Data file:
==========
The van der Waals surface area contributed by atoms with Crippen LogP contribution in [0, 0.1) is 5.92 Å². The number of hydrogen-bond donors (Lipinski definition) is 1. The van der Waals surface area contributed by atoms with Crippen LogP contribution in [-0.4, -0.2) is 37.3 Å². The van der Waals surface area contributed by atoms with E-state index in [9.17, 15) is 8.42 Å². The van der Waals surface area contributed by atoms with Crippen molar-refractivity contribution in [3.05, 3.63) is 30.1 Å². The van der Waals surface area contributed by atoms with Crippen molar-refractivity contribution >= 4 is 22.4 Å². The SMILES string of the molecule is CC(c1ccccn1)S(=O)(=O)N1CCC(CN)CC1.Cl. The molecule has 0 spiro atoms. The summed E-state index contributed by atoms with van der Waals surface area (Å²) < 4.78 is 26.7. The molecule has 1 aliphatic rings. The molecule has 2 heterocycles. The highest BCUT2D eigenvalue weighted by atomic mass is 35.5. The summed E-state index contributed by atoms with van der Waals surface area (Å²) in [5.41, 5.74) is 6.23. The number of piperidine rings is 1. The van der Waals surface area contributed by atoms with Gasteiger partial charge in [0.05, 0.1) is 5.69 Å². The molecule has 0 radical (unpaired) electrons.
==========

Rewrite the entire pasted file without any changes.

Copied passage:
The van der Waals surface area contributed by atoms with Crippen LogP contribution in [0, 0.1) is 5.92 Å². The number of hydrogen-bond donors (Lipinski definition) is 1. The van der Waals surface area contributed by atoms with Crippen LogP contribution in [-0.4, -0.2) is 37.3 Å². The van der Waals surface area contributed by atoms with E-state index in [9.17, 15) is 8.42 Å². The van der Waals surface area contributed by atoms with Crippen molar-refractivity contribution in [3.05, 3.63) is 30.1 Å². The van der Waals surface area contributed by atoms with Crippen molar-refractivity contribution >= 4 is 22.4 Å². The SMILES string of the molecule is CC(c1ccccn1)S(=O)(=O)N1CCC(CN)CC1.Cl. The molecule has 0 spiro atoms. The summed E-state index contributed by atoms with van der Waals surface area (Å²) < 4.78 is 26.7. The molecule has 1 aliphatic rings. The molecule has 2 heterocycles. The highest BCUT2D eigenvalue weighted by atomic mass is 35.5. The summed E-state index contributed by atoms with van der Waals surface area (Å²) in [5.41, 5.74) is 6.23. The number of piperidine rings is 1. The van der Waals surface area contributed by atoms with Gasteiger partial charge in [0.05, 0.1) is 5.69 Å². The molecule has 0 radical (unpaired) electrons.